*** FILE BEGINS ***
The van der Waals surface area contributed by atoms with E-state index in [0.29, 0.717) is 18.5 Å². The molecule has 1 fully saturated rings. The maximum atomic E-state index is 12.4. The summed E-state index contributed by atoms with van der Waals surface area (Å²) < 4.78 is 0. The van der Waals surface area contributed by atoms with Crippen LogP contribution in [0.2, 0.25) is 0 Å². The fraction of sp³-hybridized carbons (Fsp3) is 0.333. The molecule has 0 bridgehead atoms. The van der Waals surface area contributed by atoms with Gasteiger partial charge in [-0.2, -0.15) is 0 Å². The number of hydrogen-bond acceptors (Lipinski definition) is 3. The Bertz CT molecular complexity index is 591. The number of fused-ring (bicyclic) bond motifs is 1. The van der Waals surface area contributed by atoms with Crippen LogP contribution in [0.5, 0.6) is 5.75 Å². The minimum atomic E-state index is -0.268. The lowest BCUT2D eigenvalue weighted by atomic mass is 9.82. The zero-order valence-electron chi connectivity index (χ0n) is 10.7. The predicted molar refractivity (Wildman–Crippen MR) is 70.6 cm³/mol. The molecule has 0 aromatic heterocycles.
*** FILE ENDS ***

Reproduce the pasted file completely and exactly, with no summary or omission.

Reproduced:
The van der Waals surface area contributed by atoms with E-state index in [0.29, 0.717) is 18.5 Å². The molecule has 1 fully saturated rings. The maximum atomic E-state index is 12.4. The summed E-state index contributed by atoms with van der Waals surface area (Å²) < 4.78 is 0. The van der Waals surface area contributed by atoms with Crippen LogP contribution in [0.2, 0.25) is 0 Å². The fraction of sp³-hybridized carbons (Fsp3) is 0.333. The molecule has 0 bridgehead atoms. The van der Waals surface area contributed by atoms with Gasteiger partial charge in [-0.2, -0.15) is 0 Å². The number of hydrogen-bond acceptors (Lipinski definition) is 3. The Bertz CT molecular complexity index is 591. The number of fused-ring (bicyclic) bond motifs is 1. The van der Waals surface area contributed by atoms with Crippen LogP contribution in [0.5, 0.6) is 5.75 Å². The minimum atomic E-state index is -0.268. The lowest BCUT2D eigenvalue weighted by atomic mass is 9.82. The zero-order valence-electron chi connectivity index (χ0n) is 10.7. The predicted molar refractivity (Wildman–Crippen MR) is 70.6 cm³/mol. The molecule has 0 aromatic heterocycles.